Detroit Basketball

Jerami Grant was apologetic in the aftermath of the Pistons’ loss to the Clippers yesterday, and with good cause. True, he had a stellar stat line of 28 points, three rebounds, and four assists in 36 minutes of play. At the same time, it included four fouls and three turnovers, the last of which enabled the visitors to tie the match with a trey and set up the unlikely victory. Which was why he readily owned up to the setback. “I’ll take the blame for it,” he said. “I made a couple mistakes in the end.”

By all accounts, the Pistons should have won the game. Forget their 16-38 slate, dead last in the Eastern Conference and just a shade better than that of the league-worst Timberwolves. After all, they were up against the severely decimated Clippers, whose five best players could not suit up due to an assortment of reasons. And never mind that Little Caesars Arena was allowed to take in only 750 spectators due to local health and safety protocols. Their opponents were on the second night of a back-to-back set, ripe for the picking.

Under the circumstances, Grant’s late-game misstep was a microcosm of the Pistons’ dismal position. They have myriad problems, and it’s fair to argue that they’re bound to get worse before trekking the road to progress. Nonetheless, there can be no glossing over the missed opportunity. And instead of boosting morale, the outcome served to lower it. Up against what was tantamount to a junior-varsity version of the otherwise-vaunted Clippers, they literally dropped the ball, with their supposed cornerstone taking the heat.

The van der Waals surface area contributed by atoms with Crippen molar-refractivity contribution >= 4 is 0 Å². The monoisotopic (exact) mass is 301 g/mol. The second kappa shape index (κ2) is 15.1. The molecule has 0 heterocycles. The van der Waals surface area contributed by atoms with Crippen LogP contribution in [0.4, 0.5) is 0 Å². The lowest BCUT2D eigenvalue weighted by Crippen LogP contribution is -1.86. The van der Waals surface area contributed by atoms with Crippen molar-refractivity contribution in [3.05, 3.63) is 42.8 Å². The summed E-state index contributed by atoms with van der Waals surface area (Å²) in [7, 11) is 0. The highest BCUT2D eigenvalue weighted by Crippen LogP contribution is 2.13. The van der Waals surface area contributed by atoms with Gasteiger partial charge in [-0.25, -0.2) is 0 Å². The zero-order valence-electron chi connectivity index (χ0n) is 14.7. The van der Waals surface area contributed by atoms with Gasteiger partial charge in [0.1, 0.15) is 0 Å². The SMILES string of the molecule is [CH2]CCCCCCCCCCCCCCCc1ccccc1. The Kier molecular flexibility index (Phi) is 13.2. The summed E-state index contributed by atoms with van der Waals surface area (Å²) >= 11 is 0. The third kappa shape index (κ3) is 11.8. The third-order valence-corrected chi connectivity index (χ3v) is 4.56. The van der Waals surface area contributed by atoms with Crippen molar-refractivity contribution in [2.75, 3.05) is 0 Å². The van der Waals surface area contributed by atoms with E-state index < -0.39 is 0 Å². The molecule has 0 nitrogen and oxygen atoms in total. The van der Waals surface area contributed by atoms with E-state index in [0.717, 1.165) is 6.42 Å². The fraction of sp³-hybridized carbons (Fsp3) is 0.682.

So the Pistons wound up in familiar territory: They came close, but no cigar. And they have only themselves to condemn for the development. Too bad, really, because they deserve better. Their fans do, as well. All the disappointment won’t kill them, but the jury’s out on whether their experience is making them stronger. They’ve been there and done that, and yet they keep on encountering the same old, same old.

Anthony L. Cuaycong has been writing Courtside since BusinessWorld introduced a Sports section in 1994. He is a consultant on strategic planning, operations and Human Resources management, corporate communications, and business development.